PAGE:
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Khajuraho Group of Monuments

  • (worth a trip)
  • 3-5 km
  • Easy
  • Low
  • full day
  • 3 3

Famous for its ancient temples and erotic sculptures

Khajuraho Madhya Pradesh
Although Khajuraho Group of Monuments comprises many important temples, availability of non-vegetarian dishes isn't a problem. Among the handful of good quality restaurants around the area, Raja's Cafe is particularly very famous for being in the game for over 30 years. Their menu include espresso coffe, wood-fired pizzas, English breakfasts, and yummy Indian, Chinese and Italian dishes. Their palak paneer and tandoori chicken are a must try. The location of the restaurant with a terrace overlooking the temples and a 170-year-old neem tree adorning the courtyard adds to its popularity. Other popular restaurants include Agrasen (salads, pasta, pizza, and other vegetarian as well a meat dishes) and Mediterrano (Italian delicacies, chicken, pasta, wood-fired pizzas, and beer and wine).
In February/March each year, the Western Group of Temples transforms in to a stage for the week-long Festival of Dance. This is a brilliant time to visit the monuments though it can get crowded.
Entry to Western Group of temples:
Indian - INR 20
Foreigners - INR 250
Entry to other temples are free.

Entry to Archaeological Museum - INR 10 with same day Western Group of temples ticket

Entry to Adivart Tribal and Folk Art Museum - Free

Sound and Light show ticket:
Indian - INR120
Indian Child - INR 60
Foreigner INR350
Foreigner child - INR200

Folk Dance performance at Kandariya Art and Culture - INR350

Khajuraho Group of Monuments is a group of Hindu and Jain temple located in a town of the same name in the state of Madhya Pradesh, India. The temples are famous for the Nagara style of architecture and their rather erotic sculptures which, as some claim, bear resemblance to Kama Sutra sculptures. Most Khajuraho temples are believed to be constructed between 950 AD to 1050 AD during the reign of the Chandela dynasty. Historical and Archaeological records claim that there were 85 temples spreading over 20 square kilometers by the 12th century, however, only 20 of them have survived covering an area of 6 square kilometers. It was declared as a UNESCO World Heritage Site on 15th October, 1982.


The construction of Khajuraho Group of Monuments began almost as soon as the Chandela Dynasty rose to power. Most of the temples were constructed during the rule of Hindu kings Yashovarman and Dhanga. King Yashovarman’s legacy is best displayed through the architecture and sculptures of the Lakshmana temple whereas the  Vishvanatha temple best depicts King Dhanga’s period. The biggest and the most prominent surviving temple as of now is the Kandariya Mahadeva which was considered during the era of King Ganda, between 1017-1029 CE. The temple carvings and sculptures suggest many of the currently surviving temples were finished constructing between 970 to 1030 CE, with a few more shrines completed in the following decades.


Khajuraho’s discreet location saved it from the destruction by the Muslim rulers and invaders from the 13th till the 18th century, however, the factor also led for most of the monuments being overlooked and thus ruined over time. Some time during the 1830s, native Hindus guided a British surveyor, T.S. Burt, to the ruins and they were thus rediscovered by the global audience.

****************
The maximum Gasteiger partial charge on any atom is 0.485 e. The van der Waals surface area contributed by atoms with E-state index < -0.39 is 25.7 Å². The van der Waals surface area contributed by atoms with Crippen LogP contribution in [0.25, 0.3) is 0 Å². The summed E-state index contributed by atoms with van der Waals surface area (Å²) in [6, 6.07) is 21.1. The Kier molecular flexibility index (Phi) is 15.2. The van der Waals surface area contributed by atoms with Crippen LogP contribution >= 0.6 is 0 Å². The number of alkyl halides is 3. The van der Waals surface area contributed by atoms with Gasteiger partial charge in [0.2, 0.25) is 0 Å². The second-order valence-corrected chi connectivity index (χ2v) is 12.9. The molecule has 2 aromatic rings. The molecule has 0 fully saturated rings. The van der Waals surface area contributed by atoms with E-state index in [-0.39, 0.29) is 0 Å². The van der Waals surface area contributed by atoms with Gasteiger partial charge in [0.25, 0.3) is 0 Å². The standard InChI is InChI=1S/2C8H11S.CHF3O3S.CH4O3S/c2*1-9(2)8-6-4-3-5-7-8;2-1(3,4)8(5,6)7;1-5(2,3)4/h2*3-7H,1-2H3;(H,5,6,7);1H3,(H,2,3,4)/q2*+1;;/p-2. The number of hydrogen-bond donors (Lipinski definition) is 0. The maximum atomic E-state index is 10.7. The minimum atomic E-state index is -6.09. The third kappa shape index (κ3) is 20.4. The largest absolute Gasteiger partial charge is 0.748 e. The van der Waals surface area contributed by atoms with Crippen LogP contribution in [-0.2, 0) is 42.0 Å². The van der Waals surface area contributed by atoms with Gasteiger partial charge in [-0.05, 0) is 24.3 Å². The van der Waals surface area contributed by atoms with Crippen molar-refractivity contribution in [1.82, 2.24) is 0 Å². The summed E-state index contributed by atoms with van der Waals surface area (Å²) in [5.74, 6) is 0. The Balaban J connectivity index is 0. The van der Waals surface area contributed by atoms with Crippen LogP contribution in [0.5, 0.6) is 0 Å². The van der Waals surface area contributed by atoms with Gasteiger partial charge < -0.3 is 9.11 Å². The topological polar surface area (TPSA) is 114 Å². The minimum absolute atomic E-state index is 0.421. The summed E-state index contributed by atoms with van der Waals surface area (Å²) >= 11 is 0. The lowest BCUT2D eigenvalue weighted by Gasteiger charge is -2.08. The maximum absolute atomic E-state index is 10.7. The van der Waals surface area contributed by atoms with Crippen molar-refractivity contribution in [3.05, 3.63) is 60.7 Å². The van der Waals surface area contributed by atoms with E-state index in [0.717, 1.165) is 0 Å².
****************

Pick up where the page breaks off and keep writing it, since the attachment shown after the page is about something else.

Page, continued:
Khajuraho is one of the four holy site in India which are closely related to Lord Shiva. The other three are Kedarnath, Varanasi, and Gaya.


The temples are clustered near water, a typical characteristic of Hindu shrines. The current aquatic structures near the group of temples include Sib Sagar, Khajur Sagar, and Khudar Nadi. According to local legends, the temple complex had 64 water bodies, of which 56 have been physically identified by archaeologists so far.


Of the few temples which managed to survive over the years , 6 are dedicated to Lord Shiva and his consorts, 8 to Lord Vishnu and his affinities, 1 to Lord Ganesha (Hindu God with the elephant head), 1 to Sun god, and 3 to Jain Tirthanks. There are some more ruins but due to their totally dilapidated condition, it is difficult to claim which God or religion (Hindu/Jain) they belong to.


The monuments at Khajuraho is also famous for depicting some of the most erotic human behaviors through a collection of highly descriptive and raunchy sculptures, however, these only comprise 10% of the entire temple complex. Also, none of these erotic sculptures can be found within or very near to the temples.


Of all temples, the Matangeshvara temple remains an active site of worship, while the Kandariya Mahadev with an area of about 6,500 square feet and a shikhara (spire) that rises 116 feet claims the title of being the most visited temple.


If you are arriving at the Khajuraho Railway Station, you can look for kiosks set up by the Madhya Pradesh Tourism Development which has tourist officers who can provide you with detailed information regarding the Khajuraho Group of Monuments.

Opening hours

For temples: Dawn to Dusk
For Archaeological Museum: Saturday to Thursday, 09:00 A.M. to 05:00 P.M
For Adivart Tribal & Folk Art Museum: 10:00 A.M to 05:00 P.M
For Sound and Light Show (Nov-Feb): 06:30 P.M for English, 07:45 P.M for Hindi
For Sound and Light Show (Mar-Oct): 07:30 P.M for English, 08:45 P.M for Hindi

How to get there

Khajuraho has its own domestic airport which is further connected to the major cities in India such as New Delhi, Bhopal, Mumbai, Varanasi, and Allahabad.
The nearest railhead, Khajuraho railway station, is connected to only a few cities such as New Delhi, Jhansi, and Varanasi.
Khajurao is well-connected with nearby cities such as Jhansi by bus.